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Sandstone frieze


Length: 43.000 cm
Height: 25.400 cm

EA 606

Room 65: Sudan, Egypt & Nubia

    Sandstone frieze

    From Faras, Sudan
    Early 7th century AD

    From the first cathedral at Faras

    Little is known of the period after the Meroitic state collapsed in about the fourth century AD. In the sixth century the three Nubian kingdoms, known as the kingdoms of Nobatia, were converted to Christianity. They were ruled from Faras, just inside the modern northern border of the Sudan. The Christian churches in Nubia and Egypt were affiliated. The most important bishops were based at Old Dongola, capital of the Nubian kingdom of Makuria, and at Faras.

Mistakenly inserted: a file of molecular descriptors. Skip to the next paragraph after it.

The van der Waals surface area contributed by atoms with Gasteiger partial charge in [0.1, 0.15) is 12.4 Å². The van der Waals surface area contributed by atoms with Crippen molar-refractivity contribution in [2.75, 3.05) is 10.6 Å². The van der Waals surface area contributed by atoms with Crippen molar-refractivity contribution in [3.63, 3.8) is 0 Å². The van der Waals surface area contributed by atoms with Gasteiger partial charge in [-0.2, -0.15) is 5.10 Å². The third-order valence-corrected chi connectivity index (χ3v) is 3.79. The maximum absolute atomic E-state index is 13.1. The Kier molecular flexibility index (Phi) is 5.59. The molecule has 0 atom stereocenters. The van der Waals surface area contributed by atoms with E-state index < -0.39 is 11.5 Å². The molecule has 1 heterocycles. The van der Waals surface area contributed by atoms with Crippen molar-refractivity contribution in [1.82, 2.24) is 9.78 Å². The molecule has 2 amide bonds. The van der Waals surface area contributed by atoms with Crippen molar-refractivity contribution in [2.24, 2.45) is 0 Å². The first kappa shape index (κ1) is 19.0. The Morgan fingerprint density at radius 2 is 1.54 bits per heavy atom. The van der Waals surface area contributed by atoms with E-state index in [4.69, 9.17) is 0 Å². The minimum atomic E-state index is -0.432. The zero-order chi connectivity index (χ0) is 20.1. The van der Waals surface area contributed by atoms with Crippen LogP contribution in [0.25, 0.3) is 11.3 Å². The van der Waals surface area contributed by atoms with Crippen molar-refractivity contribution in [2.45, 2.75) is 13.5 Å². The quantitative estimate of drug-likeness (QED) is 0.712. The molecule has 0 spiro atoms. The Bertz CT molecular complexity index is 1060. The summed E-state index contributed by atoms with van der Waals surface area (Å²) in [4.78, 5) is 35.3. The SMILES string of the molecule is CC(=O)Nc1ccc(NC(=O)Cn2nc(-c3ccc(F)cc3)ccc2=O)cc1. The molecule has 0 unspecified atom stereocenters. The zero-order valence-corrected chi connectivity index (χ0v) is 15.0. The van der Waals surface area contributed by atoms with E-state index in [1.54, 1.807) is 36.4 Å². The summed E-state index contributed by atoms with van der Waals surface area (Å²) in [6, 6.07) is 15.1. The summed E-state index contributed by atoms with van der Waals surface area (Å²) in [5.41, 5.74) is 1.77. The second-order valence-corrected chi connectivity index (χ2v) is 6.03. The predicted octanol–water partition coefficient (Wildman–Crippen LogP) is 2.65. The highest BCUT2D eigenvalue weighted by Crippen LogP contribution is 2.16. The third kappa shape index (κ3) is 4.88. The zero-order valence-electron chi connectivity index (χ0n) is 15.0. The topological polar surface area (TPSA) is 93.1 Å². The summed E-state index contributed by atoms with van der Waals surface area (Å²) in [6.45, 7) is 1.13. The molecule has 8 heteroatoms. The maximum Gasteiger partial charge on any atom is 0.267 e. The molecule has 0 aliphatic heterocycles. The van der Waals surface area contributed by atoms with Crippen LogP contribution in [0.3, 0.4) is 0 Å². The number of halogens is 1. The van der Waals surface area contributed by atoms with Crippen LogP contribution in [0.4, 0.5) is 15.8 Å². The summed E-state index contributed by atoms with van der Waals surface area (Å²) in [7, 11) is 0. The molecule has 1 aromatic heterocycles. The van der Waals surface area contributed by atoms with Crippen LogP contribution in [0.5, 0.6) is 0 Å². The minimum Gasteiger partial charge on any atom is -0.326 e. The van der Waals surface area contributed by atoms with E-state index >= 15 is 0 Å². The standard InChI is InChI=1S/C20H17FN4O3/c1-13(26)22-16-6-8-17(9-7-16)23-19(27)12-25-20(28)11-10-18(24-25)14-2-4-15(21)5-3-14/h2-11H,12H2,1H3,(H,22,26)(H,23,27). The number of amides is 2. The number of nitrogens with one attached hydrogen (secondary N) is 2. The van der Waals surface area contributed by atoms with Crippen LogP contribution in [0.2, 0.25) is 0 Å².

Before being flooded by the new Lake Nasser in 1964, the site of Faras was excavated by a Polish expedition; the remains of spectacular buildings were discovered, including cathedrals. This sandstone block comes from the first cathedral, forming part of a decorative frieze in the apse of the sanctuary chamber. Between the pillars stands a dove or eagle, wings outstretched, beneath a Coptic-type cross. Both birds were important symbols in Egyptian and Nubian Christianity - representing paradise.

    J.H. Taylor, Egypt and Nubia (London, The British Museum Press, 1991)

    K. Michalowski, Faras. Die Kathedrale aus dem (Zurich, Benziger, 1967)

    S. Quirke and A.J. Spencer, The British Museum book of anc (London, The British Museum Press, 1992)


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    On display: Room 65: Sudan, Egypt & Nubia

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    Archaeology in Southern Africa, £5.00

    Archaeology in Southern Africa, £5.00